June 15, 2016—Bay Area Legal Aid and our coalition partners filed a lawsuit this morning against Solano County Superior Court challenging the court’s practice of suspending the driver’s licenses of people who are too poor to pay exorbitant traffic fines. In California, millions of people do not have valid driver’s licenses because they cannot afford to pay traffic fines and fees. This is the first lawsuit in California to challenge the suspension of driver’s licenses as a means of collecting unpaid traffic fines. “A driver’s license is key to economic survival, and no one should lose their license just because they are too poor to pay a ticket. The courts shouldn’t be funded off the backs of poor people,” said Rebekah Evenson, Director of Litigation and Advocacy at Bay Area Legal Aid.
Plaintiffs—Rubicon Programs, the American Civil Liberties Union of Northern California (“ACLU-NC”), and Henry Washington—bring this suit to put an end to this ongoing violation of state law and the California and federal constitutions. Lead plaintiff in the suit is Rubicon, a nonprofit that provides employment, career, financial, legal and health & wellness services thousands of low-income people across the Bay Area. “Many of Rubicon’s program participants rely upon having a driver’s license to find or keep employment,” said Jane Fischberg, CEO, Rubicon Programs. “When their license is suspended due to traffic fines and fees they cannot afford to pay, our participants’ lives are put on hold, and their families suffer.”
Plaintiffs bring this lawsuit to protect a fundamental principle of our justice system—that a person should not be punished simply for being poor. In California, many thousands of people have had and continue to have their driver’s license suspended because they are unable to pay fines and fees related to minor traffic citations and other infractions. These fines and fees are not insignificant: over the past few decades, the fines and fees associated with traffic citations have skyrocketed. What used to be a $100 violation now costs nearly $500, as a result of the numerous surcharges and other fees that have been added over the years in order to generate revenue for the operation of the courts and other basic functions of State government. And if a person misses an initial payment deadline, the cost of a ticket can quickly balloon to $800 or more.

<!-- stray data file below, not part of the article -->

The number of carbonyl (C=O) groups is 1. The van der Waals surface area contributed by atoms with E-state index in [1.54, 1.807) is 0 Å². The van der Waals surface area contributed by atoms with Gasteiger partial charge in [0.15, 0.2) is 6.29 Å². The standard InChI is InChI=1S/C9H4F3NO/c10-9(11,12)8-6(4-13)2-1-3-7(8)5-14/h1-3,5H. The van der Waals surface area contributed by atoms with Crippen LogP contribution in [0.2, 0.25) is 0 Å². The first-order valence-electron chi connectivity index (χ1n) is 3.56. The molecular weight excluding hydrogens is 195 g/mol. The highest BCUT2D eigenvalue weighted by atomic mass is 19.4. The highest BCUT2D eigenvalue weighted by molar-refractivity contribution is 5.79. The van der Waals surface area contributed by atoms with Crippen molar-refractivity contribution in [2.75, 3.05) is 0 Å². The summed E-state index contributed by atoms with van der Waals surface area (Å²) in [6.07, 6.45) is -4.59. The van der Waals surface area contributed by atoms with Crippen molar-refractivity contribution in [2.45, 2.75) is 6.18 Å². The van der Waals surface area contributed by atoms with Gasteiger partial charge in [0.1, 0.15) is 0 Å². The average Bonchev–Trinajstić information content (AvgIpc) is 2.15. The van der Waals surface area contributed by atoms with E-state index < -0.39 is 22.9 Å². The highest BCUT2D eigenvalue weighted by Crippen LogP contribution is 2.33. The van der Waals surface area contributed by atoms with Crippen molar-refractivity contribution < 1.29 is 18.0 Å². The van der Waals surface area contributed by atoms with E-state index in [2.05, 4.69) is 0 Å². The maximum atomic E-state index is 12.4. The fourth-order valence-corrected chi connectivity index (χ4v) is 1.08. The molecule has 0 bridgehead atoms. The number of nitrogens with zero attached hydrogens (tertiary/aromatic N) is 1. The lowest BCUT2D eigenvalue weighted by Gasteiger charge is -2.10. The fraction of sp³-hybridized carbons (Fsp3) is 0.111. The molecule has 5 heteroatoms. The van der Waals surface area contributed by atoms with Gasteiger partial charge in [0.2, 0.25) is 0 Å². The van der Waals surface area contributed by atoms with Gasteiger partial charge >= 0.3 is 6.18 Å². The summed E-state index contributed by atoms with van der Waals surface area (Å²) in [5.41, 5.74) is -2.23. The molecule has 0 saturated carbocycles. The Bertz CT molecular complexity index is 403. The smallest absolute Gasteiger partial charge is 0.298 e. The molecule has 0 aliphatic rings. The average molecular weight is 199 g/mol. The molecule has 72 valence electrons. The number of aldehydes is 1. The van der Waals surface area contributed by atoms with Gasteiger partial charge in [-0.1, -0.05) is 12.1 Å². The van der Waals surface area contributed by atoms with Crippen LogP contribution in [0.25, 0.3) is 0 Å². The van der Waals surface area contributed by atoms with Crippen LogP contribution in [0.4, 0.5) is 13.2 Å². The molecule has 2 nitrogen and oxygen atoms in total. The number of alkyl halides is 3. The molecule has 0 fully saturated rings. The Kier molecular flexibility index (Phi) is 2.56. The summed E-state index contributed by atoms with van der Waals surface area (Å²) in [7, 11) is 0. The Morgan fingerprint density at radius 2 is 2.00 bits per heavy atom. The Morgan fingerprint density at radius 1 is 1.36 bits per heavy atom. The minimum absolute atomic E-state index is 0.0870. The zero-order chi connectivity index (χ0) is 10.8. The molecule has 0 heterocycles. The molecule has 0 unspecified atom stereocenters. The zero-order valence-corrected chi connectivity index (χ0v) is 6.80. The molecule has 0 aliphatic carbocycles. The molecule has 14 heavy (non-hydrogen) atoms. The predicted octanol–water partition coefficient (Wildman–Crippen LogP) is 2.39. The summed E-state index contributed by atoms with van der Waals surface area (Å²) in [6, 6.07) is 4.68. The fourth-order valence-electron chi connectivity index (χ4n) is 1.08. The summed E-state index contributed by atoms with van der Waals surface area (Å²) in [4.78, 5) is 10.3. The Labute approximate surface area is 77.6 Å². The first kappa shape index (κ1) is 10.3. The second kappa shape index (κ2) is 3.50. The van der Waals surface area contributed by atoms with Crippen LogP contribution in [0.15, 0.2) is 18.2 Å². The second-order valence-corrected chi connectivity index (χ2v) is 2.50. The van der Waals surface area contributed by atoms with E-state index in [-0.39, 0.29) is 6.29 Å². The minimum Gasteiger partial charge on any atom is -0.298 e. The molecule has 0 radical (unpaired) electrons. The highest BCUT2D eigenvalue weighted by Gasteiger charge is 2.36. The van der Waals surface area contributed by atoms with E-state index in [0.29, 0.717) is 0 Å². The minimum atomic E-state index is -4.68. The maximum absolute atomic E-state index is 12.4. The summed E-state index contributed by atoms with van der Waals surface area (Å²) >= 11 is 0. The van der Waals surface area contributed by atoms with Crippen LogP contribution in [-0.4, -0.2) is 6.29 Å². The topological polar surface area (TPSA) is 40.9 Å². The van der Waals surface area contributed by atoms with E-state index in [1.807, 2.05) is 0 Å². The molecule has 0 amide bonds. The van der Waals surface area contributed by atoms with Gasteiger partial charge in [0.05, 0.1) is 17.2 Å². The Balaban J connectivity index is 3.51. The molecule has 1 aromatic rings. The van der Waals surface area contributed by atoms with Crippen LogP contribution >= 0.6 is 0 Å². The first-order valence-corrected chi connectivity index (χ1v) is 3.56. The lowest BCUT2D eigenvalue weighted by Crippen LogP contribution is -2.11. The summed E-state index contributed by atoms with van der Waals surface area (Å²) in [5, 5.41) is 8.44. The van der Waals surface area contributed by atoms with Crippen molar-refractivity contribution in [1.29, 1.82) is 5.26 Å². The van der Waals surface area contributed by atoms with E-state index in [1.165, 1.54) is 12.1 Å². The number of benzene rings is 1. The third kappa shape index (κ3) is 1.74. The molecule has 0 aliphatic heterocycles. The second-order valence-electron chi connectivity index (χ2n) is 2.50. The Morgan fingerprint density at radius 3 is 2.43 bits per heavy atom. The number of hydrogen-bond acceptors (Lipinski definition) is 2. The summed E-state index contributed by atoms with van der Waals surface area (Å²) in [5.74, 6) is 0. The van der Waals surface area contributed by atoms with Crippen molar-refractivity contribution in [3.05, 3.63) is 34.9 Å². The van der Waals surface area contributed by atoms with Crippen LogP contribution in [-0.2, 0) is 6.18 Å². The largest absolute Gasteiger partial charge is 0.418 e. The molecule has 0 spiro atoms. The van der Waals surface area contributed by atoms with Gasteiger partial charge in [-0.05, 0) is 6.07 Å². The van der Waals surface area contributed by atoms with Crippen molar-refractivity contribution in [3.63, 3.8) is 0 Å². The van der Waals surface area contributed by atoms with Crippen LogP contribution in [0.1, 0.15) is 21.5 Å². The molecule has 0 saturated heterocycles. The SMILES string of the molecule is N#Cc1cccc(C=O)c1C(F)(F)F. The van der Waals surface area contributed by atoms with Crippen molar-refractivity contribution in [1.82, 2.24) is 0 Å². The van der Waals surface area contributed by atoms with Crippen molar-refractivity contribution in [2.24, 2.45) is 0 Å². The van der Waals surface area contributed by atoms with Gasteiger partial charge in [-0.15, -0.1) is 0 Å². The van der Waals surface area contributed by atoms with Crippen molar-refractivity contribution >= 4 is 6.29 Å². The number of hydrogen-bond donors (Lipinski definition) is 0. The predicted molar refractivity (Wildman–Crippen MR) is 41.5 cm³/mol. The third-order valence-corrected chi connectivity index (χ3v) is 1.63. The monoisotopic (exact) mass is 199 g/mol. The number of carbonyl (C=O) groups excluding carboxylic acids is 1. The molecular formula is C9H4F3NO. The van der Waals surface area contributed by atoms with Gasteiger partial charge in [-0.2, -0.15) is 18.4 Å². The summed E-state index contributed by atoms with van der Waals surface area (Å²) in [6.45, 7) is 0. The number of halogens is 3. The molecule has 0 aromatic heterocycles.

The consequences for not being able to pay these fines and fees can be severe and life-altering. Henry Washington, for example, lost his drivers’ license, was unable to visit family, and had to stop helping transport his disabled brother to medical appointments.
As in many counties throughout the state, although not required to do so, the Solano County Superior Court (“Superior Court”) routinely refers people, regardless of their indigence or ability to pay, to the Department of Motor Vehicles for license suspension just because they were unable to pay their traffic fines and fees.
As both the federal and state supreme courts have recognized, for many, having a driver license is not a luxury, but essential in the pursuit of a livelihood. Many low wage jobs require a license. Lack of adequate public transportation means that being able to legally drive can be necessary in order to work, or to take children to school or to medical appointments, or to care for ill or disabled family members. While those who can afford to pay, do, for those who cannot, the suspension of their license for nonpayment of fines and fees constitutes nothing less than a harsh sanction solely for being poor—a punishment that paradoxically further impairs a person’s ability to meet her financial obligations to the courts.